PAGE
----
TWAIL ABU JARWAL, 18 Jan 2007 - In the Negev Desert village of Twail Abu Jarwal, a Bedouin boy is hammering away at the roof of a new tin shack in the setting sun. Around him are the twisted ruins of the Talalka tribe’s 22 homes and a few animal shacks.
The Israeli authorities on 9 January demolished them for the second time in just over a month because Twail Abu Jarwal is among 34 Bedouin villages that officially do not exist, according to the Israeli government. Israeli officials say all homes are illegal because they were built without a permit.
“They came at 5 a.m. with police, a helicopter and bulldozers and just demolished everything,” said village chief Aqil Talalka. “Now we are rebuilding because we have nowhere else to go.”
About 150,000 Bedouin Arabs live in the Negev Desert in southern Israel and face discrimination over the provision of essential services, local aid workers say. Their claims to land ownership have been turned down by successive Israeli governments and those who do not live in government-approved new towns face having their homes demolished.
Aqil said he had little hope that Israel’s attitude to the Bedouin’s land claim would change. “Israel will only recognise my ownership of the land if I agree to sell it to them. Then they are only too happy to recognise it. Otherwise, I have no rights,” he said.
“We believe the Bedouin should be treated as an indigenous people and should be given their rights,” said Yeela Ranaan of the Regional Council of Unrecognised Villages (RCUV).
“But the government is running a powerful campaign against them through the media, describing them as squatters and land-grabbers taking Jewish land. It’s easy because the Bedouin are Arabs and, therefore, in theory belong to Israel’s enemies,” said Ranaan.
Today’s Bedouin are descended from about 10,000 who remained in the Negev during the war of 1948; 80,000 fled to Jordan, refugee camps in Gaza and the West Bank and mixed Israeli cities farther north such as Ramle or Lod, Ranaan said.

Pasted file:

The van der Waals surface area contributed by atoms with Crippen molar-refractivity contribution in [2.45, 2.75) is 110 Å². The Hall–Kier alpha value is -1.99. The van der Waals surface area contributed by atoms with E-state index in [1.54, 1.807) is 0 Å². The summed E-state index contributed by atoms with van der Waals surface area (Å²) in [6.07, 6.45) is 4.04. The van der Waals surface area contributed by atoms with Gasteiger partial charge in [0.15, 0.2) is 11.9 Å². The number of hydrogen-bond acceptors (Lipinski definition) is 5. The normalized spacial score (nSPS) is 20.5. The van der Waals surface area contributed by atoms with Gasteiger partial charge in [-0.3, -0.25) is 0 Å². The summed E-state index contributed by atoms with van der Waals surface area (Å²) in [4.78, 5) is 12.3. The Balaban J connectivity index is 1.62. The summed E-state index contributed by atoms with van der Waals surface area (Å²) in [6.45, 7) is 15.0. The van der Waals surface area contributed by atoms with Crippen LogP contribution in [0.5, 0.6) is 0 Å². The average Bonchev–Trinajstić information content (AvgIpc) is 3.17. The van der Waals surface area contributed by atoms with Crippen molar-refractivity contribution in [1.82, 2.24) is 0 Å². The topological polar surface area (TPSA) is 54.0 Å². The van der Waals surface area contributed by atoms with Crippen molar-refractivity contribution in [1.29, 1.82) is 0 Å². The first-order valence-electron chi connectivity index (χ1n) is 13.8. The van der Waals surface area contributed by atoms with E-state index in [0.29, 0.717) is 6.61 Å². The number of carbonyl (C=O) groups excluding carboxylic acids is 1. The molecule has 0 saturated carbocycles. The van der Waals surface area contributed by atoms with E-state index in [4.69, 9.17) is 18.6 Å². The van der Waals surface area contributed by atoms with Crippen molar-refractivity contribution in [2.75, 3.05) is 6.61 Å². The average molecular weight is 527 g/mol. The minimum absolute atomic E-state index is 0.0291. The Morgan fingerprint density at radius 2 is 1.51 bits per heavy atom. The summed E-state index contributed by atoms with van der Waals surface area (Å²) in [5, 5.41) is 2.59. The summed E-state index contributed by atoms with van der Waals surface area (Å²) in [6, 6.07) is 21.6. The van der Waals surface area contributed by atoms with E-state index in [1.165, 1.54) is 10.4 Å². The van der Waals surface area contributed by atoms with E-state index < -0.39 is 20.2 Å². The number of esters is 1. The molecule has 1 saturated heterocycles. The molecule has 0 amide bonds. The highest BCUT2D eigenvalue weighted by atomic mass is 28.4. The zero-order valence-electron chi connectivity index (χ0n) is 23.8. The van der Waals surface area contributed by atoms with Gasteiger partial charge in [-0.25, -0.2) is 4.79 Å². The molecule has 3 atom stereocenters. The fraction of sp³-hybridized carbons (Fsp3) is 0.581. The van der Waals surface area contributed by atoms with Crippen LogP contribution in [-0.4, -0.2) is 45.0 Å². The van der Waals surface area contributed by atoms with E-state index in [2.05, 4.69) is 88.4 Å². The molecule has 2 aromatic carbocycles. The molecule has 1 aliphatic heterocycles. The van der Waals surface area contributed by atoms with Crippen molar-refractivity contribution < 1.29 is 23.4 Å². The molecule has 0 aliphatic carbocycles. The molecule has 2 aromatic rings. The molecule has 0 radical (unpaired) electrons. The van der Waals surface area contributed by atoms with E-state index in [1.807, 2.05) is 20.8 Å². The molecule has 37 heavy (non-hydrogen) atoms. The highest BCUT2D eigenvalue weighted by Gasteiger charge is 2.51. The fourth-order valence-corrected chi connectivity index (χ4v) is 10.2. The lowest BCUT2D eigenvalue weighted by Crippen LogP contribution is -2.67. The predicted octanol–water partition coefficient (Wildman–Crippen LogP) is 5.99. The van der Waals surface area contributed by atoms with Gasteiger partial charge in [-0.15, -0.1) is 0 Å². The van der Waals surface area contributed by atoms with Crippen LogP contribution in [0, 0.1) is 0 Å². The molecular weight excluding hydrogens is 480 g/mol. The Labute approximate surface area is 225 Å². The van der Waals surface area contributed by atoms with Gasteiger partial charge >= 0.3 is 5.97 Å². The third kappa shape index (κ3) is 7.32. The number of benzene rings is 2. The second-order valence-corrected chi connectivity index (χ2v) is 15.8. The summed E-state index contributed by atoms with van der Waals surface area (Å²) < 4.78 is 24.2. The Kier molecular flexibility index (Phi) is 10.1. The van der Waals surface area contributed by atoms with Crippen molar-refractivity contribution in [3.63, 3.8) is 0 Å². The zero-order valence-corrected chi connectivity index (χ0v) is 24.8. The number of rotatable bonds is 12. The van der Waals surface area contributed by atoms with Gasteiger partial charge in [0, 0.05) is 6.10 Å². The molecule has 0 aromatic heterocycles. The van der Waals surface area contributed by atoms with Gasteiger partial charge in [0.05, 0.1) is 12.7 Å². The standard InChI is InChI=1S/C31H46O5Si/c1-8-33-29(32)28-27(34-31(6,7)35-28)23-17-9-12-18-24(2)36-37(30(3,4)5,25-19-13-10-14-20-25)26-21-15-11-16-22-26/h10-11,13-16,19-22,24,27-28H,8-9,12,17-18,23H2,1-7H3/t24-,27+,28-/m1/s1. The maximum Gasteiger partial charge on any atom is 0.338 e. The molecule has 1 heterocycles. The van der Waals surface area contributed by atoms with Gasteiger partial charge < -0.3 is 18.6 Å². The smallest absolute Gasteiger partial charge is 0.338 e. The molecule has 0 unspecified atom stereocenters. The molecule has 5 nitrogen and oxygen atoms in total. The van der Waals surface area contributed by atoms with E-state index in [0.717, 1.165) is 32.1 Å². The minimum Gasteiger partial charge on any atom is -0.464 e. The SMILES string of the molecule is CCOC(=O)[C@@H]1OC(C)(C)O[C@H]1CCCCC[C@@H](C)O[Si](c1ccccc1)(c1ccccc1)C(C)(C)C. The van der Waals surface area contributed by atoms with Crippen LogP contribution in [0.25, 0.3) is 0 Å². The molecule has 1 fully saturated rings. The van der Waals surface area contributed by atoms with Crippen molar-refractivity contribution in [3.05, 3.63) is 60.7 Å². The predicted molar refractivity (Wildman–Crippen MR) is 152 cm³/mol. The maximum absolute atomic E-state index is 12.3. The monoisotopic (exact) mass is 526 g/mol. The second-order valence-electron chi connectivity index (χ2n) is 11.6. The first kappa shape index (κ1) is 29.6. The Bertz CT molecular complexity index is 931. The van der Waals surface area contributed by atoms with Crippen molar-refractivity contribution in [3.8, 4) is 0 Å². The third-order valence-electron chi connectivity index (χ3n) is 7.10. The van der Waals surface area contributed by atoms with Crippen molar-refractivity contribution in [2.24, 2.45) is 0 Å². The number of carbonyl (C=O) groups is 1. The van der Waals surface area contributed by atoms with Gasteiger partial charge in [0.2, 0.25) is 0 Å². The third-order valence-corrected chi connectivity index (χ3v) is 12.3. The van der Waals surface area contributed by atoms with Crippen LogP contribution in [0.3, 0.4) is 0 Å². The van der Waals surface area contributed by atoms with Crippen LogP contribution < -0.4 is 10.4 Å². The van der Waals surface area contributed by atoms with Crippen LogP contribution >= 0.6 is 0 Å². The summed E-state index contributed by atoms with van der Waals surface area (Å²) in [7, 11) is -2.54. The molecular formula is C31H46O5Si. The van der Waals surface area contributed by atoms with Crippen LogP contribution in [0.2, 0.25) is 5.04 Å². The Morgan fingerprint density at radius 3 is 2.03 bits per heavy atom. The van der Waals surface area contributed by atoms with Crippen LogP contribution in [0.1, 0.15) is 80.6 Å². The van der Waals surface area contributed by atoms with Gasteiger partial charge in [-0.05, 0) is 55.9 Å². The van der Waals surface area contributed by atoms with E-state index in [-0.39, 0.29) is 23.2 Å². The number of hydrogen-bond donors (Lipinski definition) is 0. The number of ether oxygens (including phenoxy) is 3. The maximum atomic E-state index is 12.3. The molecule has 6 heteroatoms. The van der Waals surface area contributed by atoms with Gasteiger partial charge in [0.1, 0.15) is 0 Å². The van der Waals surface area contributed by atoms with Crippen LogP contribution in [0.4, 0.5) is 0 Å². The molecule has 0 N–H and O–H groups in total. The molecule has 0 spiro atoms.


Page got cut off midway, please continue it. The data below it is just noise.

The remaining communities were moved into the Siyag or Enclosed Zone, in the northeast of the Negev, with much of the rest of the region being declared state land.
Successive Israeli governments have tried to get people such as the Talalkas to abandon claims to land ownership and settle in one of seven towns built to house them. They are offered cheap plots of land for a house and access to electricity, water, health and education.
“The idea was to get as many Arabs on as little land as possible,” said Ranaan.
But despite Israel’s efforts, only about half the Bedouin have moved into the towns. The remaining 80,000 are still in unrecognised villages in the Siyag Zone, without access to water and electricity supplies and sewage facilities.
Under a government proposal in 1976, the 500-strong Talalka group had accepted and paid for land near the wealthy Beer Sheva suburb of Lagia, Aqil said. But after a 30-year wait, the land had still not been made available - so the Talalkas returned to the hillsides they say their tribe has lived on for centuries.
“We were living on land owned by another tribe. It was overcrowded and some of us were asked to leave because the other tribe had grown and needed the extra land for itself,” said Aqil.
The authorities’ response was harsh - buildings in Twail Abu Jarwal have been destroyed four times in recent months.
“The law is the same for everyone. There would be no difference if it was a town mayor who builds illegally or a Bedouin,” Sabine Haddan, spokeswoman for Israel’s Ministry of the Interior, said.
However, the Talalkas have not moved. They are sheltering in tents and organisations such as the RCUV and the Israeli Committee Against House Demolitions are helping them to rebuild.
They are encouraged by the fact that nine villages inhabited by about 30,000 Bedouin have been or are in the process of being recognised, according to the RCUV.
“But the government is still refusing to acknowledge traditional ownership of the land. And if the government recognises a village, it wants to make orders preventing the residents from working the land around it,” said Ramaan.
Successive Israeli governments passed laws to discourage Bedouin agriculture, such as the so-called Black Goat law in 1950, which specifically prohibited anyone from raising flocks of black goats. This affected the Bedouin because they used to keep flocks of black goats and would use the hair to make tents.